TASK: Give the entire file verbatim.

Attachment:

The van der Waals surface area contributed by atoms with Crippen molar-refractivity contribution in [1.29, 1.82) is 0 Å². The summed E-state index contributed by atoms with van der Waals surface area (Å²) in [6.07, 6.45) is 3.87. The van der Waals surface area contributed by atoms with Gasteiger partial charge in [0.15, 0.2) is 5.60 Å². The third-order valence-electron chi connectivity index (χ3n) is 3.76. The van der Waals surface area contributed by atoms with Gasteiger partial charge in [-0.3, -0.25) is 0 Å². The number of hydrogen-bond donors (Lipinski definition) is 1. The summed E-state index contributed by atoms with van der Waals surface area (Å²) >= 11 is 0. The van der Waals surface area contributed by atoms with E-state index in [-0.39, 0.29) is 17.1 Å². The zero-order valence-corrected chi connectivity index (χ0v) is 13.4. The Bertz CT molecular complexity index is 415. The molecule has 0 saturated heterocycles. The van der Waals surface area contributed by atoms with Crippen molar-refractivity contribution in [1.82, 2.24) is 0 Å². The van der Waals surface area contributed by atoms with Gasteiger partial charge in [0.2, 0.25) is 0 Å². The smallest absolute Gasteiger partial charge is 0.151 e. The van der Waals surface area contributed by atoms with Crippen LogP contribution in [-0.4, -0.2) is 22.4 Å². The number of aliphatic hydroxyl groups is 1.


The van der Waals surface area contributed by atoms with Crippen molar-refractivity contribution in [1.29, 1.82) is 0 Å². The summed E-state index contributed by atoms with van der Waals surface area (Å²) in [6.07, 6.45) is 3.87. The van der Waals surface area contributed by atoms with Gasteiger partial charge in [0.15, 0.2) is 5.60 Å². The third-order valence-electron chi connectivity index (χ3n) is 3.76. The van der Waals surface area contributed by atoms with Gasteiger partial charge in [-0.3, -0.25) is 0 Å². The number of hydrogen-bond donors (Lipinski definition) is 1. The summed E-state index contributed by atoms with van der Waals surface area (Å²) >= 11 is 0. The van der Waals surface area contributed by atoms with E-state index in [-0.39, 0.29) is 17.1 Å². The zero-order valence-corrected chi connectivity index (χ0v) is 13.4. The Bertz CT molecular complexity index is 415. The molecule has 0 saturated heterocycles. The van der Waals surface area contributed by atoms with Crippen molar-refractivity contribution in [1.82, 2.24) is 0 Å². The van der Waals surface area contributed by atoms with Gasteiger partial charge in [0.2, 0.25) is 0 Å². The smallest absolute Gasteiger partial charge is 0.151 e. The van der Waals surface area contributed by atoms with Crippen LogP contribution in [-0.4, -0.2) is 22.4 Å². The number of aliphatic hydroxyl groups is 1.